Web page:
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Tri-Cities loses 8,303 jobs in first quarter

Sharon Hayes • May 14, 2009 at 12:00 AM

The Tri-Cities lost more than 8,000 jobs in the first quarter of the year, pushing the region’s unemployment rate up to more than 8.5 percent.

According to the latest labor market report issued Thursday by East Tennessee State University, the region lost a total of 8,303 jobs in the first quarter vs. the same period a year ago.

Kingsport lost 1,473 jobs in the period, and its unemployment rate rose from 4.92 percent a year ago to 8.01 percent this year.

Johnson City reported a loss of 1,970 jobs in the first quarter, and its unemployment rate rose from 5.36 percent last year to 8.34 percent this year.

And Bristol lost 937 jobs in the first quarter, while its unemployment rate rose from 4.77 percent last year to 8.48 percent this year.

“As grim as this labor market situation has become, it is not unexpected. The economy is entrapped in the worst recession since the 1981-82 downturn,” said ETSU economist Steb Hipple.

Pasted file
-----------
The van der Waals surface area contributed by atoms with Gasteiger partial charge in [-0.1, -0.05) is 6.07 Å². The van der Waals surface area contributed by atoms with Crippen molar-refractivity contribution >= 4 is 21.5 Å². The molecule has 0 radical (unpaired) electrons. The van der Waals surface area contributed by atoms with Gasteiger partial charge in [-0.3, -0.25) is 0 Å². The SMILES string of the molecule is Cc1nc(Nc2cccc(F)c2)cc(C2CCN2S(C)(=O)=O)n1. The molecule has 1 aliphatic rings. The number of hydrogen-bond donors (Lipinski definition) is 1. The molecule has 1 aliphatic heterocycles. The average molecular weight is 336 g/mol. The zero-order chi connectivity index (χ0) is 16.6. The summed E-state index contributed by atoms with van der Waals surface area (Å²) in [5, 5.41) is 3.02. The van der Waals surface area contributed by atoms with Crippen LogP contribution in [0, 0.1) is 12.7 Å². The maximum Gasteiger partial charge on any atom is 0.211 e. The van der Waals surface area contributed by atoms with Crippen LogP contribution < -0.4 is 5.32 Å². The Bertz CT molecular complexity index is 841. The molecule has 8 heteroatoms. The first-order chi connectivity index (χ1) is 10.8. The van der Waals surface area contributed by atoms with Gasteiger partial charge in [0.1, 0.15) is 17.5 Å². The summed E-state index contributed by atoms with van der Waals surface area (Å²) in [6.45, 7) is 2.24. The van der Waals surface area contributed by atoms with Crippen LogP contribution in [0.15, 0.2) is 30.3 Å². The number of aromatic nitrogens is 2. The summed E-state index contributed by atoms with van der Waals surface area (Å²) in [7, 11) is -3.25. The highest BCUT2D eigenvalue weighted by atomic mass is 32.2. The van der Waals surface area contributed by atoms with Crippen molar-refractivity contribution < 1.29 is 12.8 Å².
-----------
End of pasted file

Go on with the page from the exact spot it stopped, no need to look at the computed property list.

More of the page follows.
Manufacturing and construction drove job losses in the region during the quarter, while smaller losses were reported in wholesale trade, other services, information, finance, leisure and hospitality, and transportation and utilities.

Education and health, professional and business services, government and retail trade actually posted job gains during the first quarter.

Hipple said the recession continued to intensify across the nation during the first three months of the year.

“The recession is now 17 months old and counting, while a normal recession typically lasts only nine or 10 months,” he said.

He predicted conditions will worsen before they get better.

“So the bad news is that we are facing more bad news,” Hipple said. “The good news is that the prospect of another Great Depression is off the table, and the end of the downturn may be near.”

Hipple said the economy is showing signs of promise. While job losses continue to grow, monthly job losses are getting smaller, he said, noting “this is the first step to an end of the decline in employment.”

In addition, retailing activity is showing signs of recovery, inflation remains low, and the economies of the nation’s major trading partners in East Asia have begun to expand.

Hipple said the regional business conditions are linked to the national business cycle, so good news on the national scene will lead to brighter news on the local level.

Hipple details the job market and provides analysis on the national economy in the labor report, available at http://faculty.etsu.edu/hipples.

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